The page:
It may seem inevitable to some parents that their teen will try alcohol at some point, and some families might even condone it. However, research shows that the more you can delay the onset of your teen or young adult drinking alcohol, the less likely they are to develop a drinking problem later in life.
According to the American Academy of Pediatrics (AAP), here are just some of the physical and mental health risks that are linked to underage drinking:
- Negative impact on learning, memory, speech, and visual and spatial thinking, especially since the brain is still developing until age 25
- Higher rates of depression and suicide
- Academic problems, skipping classes, and dropping out of school
- Other risky behaviors like drunk driving, violence, and unprotected sex
- Developing unhealthy coping mechanisms, which can lead to addiction
Families should also be aware of additional dangers of alcohol use and binge drinking, like alcohol poisoning, higher risks of various types of cancer, and “drunkorexia” (when people eat less to feel more drunk).
Parents and caregivers who are prepared with the right information can have effective conversations with kids and teens that will eventually help them have a healthier relationship with alcohol. In fact, research shows that kids actually do care what their parents have to say about drinking, and that parents are the number one reason that kids decide not to drink.
Despite all of the alarming facts about underage drinking, parents who talk to kids about alcohol as a morally neutral topic will have the most success in getting through to kids and teens. Otherwise, psychotherapist and mom Louise Gleeson told CBC, “We risk having our children have the perception about themselves, that if they choose to engage or get curious about using substances, they are viewed by their own parents as being bad. And when that happens, in order to keep the attachment with their parent, they will keep it secret.”
The AAP recommends that you begin talking to kids about alcohol when they’re around 9 years old. But don’t feel like you have to cover everything in one big talk. The goal should be to have many small talks over the years. Here are some talking points and tips to help!
Find out what they think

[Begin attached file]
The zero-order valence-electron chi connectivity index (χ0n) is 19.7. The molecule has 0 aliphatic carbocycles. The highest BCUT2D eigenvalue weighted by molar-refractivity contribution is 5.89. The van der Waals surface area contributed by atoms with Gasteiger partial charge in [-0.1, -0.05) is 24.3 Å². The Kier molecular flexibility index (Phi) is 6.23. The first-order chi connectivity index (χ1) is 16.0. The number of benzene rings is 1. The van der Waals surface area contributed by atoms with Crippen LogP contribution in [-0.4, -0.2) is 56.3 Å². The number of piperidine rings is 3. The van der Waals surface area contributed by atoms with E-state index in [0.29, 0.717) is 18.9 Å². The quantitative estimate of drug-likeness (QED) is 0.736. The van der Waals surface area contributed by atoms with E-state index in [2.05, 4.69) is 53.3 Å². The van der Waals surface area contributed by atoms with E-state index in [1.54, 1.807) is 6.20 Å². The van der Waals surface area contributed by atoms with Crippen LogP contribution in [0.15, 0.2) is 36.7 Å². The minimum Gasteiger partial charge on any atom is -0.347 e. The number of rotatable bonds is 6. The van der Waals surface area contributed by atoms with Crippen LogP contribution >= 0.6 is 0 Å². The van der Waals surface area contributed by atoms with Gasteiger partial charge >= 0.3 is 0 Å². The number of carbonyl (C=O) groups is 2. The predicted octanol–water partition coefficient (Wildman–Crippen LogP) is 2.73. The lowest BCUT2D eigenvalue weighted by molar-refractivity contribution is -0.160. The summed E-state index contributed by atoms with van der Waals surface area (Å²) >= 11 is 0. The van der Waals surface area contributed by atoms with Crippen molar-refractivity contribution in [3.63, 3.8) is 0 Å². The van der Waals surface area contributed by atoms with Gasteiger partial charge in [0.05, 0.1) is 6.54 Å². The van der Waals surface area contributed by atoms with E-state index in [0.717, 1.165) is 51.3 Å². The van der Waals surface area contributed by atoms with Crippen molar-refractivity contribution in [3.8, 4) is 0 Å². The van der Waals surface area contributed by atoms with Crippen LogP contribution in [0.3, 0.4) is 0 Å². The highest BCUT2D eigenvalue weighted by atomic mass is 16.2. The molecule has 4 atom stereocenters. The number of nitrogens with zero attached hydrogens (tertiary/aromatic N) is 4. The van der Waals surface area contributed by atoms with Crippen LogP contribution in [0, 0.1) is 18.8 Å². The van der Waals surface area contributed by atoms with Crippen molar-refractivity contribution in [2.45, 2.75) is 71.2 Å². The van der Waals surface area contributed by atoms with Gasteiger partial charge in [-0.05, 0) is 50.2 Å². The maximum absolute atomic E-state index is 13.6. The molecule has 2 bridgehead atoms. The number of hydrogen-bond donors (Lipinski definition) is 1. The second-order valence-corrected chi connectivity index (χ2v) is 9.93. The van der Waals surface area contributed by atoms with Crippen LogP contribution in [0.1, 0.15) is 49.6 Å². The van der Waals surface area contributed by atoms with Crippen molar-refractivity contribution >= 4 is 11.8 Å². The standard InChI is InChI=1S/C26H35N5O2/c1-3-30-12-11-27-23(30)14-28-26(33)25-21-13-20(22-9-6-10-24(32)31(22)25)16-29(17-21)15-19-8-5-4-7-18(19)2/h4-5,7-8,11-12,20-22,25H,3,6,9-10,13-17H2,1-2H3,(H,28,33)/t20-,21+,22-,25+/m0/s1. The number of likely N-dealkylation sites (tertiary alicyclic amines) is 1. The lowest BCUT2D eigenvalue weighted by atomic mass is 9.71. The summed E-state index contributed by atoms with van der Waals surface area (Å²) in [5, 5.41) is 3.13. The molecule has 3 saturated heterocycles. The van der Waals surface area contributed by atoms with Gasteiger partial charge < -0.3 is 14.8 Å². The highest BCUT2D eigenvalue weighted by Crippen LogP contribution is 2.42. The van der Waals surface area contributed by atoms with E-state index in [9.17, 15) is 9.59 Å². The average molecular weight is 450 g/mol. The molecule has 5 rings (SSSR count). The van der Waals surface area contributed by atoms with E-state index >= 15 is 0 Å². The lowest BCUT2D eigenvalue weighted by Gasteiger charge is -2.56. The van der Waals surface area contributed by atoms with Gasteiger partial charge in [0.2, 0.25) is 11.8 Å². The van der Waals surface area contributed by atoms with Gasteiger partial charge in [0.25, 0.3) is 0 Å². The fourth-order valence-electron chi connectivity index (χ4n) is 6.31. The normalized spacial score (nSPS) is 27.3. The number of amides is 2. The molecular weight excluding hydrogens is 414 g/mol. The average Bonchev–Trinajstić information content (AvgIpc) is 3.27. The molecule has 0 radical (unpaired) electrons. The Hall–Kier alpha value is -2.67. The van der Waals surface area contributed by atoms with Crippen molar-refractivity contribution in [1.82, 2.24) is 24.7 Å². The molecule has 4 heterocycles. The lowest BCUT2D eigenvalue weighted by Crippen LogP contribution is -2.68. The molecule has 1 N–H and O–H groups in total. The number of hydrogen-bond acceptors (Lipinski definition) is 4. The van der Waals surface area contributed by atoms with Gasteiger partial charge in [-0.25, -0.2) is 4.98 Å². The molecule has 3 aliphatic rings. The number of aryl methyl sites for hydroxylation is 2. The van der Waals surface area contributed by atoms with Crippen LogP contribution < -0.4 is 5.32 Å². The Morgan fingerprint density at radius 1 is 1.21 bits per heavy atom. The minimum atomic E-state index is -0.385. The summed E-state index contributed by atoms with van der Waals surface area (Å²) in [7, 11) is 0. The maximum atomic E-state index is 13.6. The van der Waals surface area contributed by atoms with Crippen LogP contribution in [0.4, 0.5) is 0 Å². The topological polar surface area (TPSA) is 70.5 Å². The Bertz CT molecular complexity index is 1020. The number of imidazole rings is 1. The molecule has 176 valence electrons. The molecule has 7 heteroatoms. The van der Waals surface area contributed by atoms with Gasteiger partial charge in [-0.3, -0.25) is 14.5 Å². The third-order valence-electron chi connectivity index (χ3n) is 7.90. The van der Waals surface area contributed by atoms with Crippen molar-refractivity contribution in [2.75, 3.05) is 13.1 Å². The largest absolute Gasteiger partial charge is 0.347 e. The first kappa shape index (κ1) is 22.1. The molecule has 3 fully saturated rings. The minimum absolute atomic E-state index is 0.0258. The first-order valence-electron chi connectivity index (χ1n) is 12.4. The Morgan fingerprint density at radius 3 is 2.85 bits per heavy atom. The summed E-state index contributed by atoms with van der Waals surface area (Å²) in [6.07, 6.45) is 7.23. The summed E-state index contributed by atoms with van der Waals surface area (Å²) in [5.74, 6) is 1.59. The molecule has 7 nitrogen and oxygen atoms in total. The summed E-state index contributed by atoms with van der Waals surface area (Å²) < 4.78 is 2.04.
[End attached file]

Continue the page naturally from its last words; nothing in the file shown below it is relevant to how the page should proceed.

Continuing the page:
“Have you noticed adults drinking alcohol? Do you think people act differently when they’re drinking a lot? How does it make you feel when you notice that?”
“Have you noticed kids your age or older drinking alcohol, or talking about drinking? How does that make you feel?”
“Do you know some of the reasons why alcohol is not safe for kids?”
Assure them that not everyone’s doing it
“Sometimes movies or social media can make it look like ‘everyone’ drinks during their teens or twenties. But there will always be plenty of people who don’t drink — they just tend not to talk about it as much, because, well, they aren’t doing it.
Research has shown that most teens actually stay away from alcohol during high school, and that drinking has become less and less common among teens.”
Be clear on the rules
“Our family rule is no drinking until you’re 21, because that’s the law and because I care about you — there are many important physical and mental health reasons for staying away from alcohol until you’re older.”
Share an example
If you have a personal story about a time in your life when you saw alcohol misuse hurt people (physically, mentally, socially, financially, etc.), you can share those stories honestly with kids and teens — to the extent that you think they’re ready to understand. Don’t condemn the person or people who had the problem with alcohol use, but you can tell them objectively what happened.
Model safe and healthy alcohol use
If you do choose to drink occasionally, be prepared for honest discussions with your kids about it. Think through your reasons for drinking, and make sure they don’t get the message that you drink to make yourself happy.
Tell them clearly why alcohol isn’t for kids or teens, and be sure that alcohol is locked up and inaccessible (just as prescription medications and cannabis products should be). Don’t allow underage drinking at all, even under supervision.
If you don’t drink, be honest about the reasons. This could include any health information or family history that might help them in the future.
Understand your family history
If someone in your family has experienced alcohol addiction or has a history of not being able to tolerate alcohol, let your teen know the facts. Genetics can play a big factor in whether a kid grows up to have an alcohol use disorder. Some genes can even cause lower alcohol tolerance and greater risk of serious health problems as a result.
Offer a nonjudgmental listening ear
“But I want to tell you that if you get into a situation where drinking is involved — you or someone else — you can tell me about it and I won’t be mad, I promise.
I was always afraid to tell my parents anything that I thought they wouldn’t like, and I don’t want it to be the same way for you.”
Come up with a family system
“Let’s come up with a system so that if you’re out with friends and you’re feeling uncomfortable or unsafe for any reason, you can text me, and I’ll say it’s time to come home and pick you up right away.
You could text me an X or some other symbol. What do you think our code should be?
You don’t even have to tell me the reason you wanted to leave — unless you or someone else is hurt or in danger. Deal?”
For more tips and talking points, be sure to check out these other related scripts for parents: